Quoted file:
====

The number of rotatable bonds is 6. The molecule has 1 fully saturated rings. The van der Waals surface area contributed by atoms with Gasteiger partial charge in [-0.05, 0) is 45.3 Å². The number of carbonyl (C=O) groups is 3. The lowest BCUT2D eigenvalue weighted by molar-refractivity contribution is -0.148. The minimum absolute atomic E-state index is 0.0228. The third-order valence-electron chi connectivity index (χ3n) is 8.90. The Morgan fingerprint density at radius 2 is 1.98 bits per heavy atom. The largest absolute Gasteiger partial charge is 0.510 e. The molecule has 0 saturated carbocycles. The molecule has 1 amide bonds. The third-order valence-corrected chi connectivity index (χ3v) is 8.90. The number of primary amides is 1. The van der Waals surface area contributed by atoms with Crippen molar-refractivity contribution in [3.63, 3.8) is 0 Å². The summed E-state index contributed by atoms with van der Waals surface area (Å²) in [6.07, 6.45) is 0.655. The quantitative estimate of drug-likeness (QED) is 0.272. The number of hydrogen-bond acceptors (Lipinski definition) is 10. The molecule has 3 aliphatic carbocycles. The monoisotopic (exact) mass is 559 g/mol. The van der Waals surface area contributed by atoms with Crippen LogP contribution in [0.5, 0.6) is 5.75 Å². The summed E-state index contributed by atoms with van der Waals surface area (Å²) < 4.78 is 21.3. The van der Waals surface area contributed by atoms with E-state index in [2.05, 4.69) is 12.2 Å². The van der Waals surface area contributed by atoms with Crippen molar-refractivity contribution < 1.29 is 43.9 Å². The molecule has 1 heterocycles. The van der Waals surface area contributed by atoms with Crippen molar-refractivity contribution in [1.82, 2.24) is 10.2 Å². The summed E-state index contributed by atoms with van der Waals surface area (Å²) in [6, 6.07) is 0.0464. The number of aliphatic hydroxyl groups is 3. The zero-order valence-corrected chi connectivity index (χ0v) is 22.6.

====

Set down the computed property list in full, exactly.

The number of rotatable bonds is 6. The molecule has 1 fully saturated rings. The van der Waals surface area contributed by atoms with Gasteiger partial charge in [-0.05, 0) is 45.3 Å². The number of carbonyl (C=O) groups is 3. The lowest BCUT2D eigenvalue weighted by molar-refractivity contribution is -0.148. The minimum absolute atomic E-state index is 0.0228. The third-order valence-electron chi connectivity index (χ3n) is 8.90. The Morgan fingerprint density at radius 2 is 1.98 bits per heavy atom. The largest absolute Gasteiger partial charge is 0.510 e. The molecule has 0 saturated carbocycles. The molecule has 1 amide bonds. The third-order valence-corrected chi connectivity index (χ3v) is 8.90. The number of primary amides is 1. The van der Waals surface area contributed by atoms with Crippen molar-refractivity contribution in [3.63, 3.8) is 0 Å². The summed E-state index contributed by atoms with van der Waals surface area (Å²) in [6.07, 6.45) is 0.655. The quantitative estimate of drug-likeness (QED) is 0.272. The number of hydrogen-bond acceptors (Lipinski definition) is 10. The molecule has 3 aliphatic carbocycles. The monoisotopic (exact) mass is 559 g/mol. The van der Waals surface area contributed by atoms with Crippen LogP contribution in [0.5, 0.6) is 5.75 Å². The summed E-state index contributed by atoms with van der Waals surface area (Å²) < 4.78 is 21.3. The van der Waals surface area contributed by atoms with E-state index in [2.05, 4.69) is 12.2 Å². The van der Waals surface area contributed by atoms with Crippen molar-refractivity contribution < 1.29 is 43.9 Å². The molecule has 1 heterocycles. The van der Waals surface area contributed by atoms with Crippen molar-refractivity contribution in [1.82, 2.24) is 10.2 Å². The summed E-state index contributed by atoms with van der Waals surface area (Å²) in [6, 6.07) is 0.0464. The number of aliphatic hydroxyl groups is 3. The zero-order valence-corrected chi connectivity index (χ0v) is 22.6.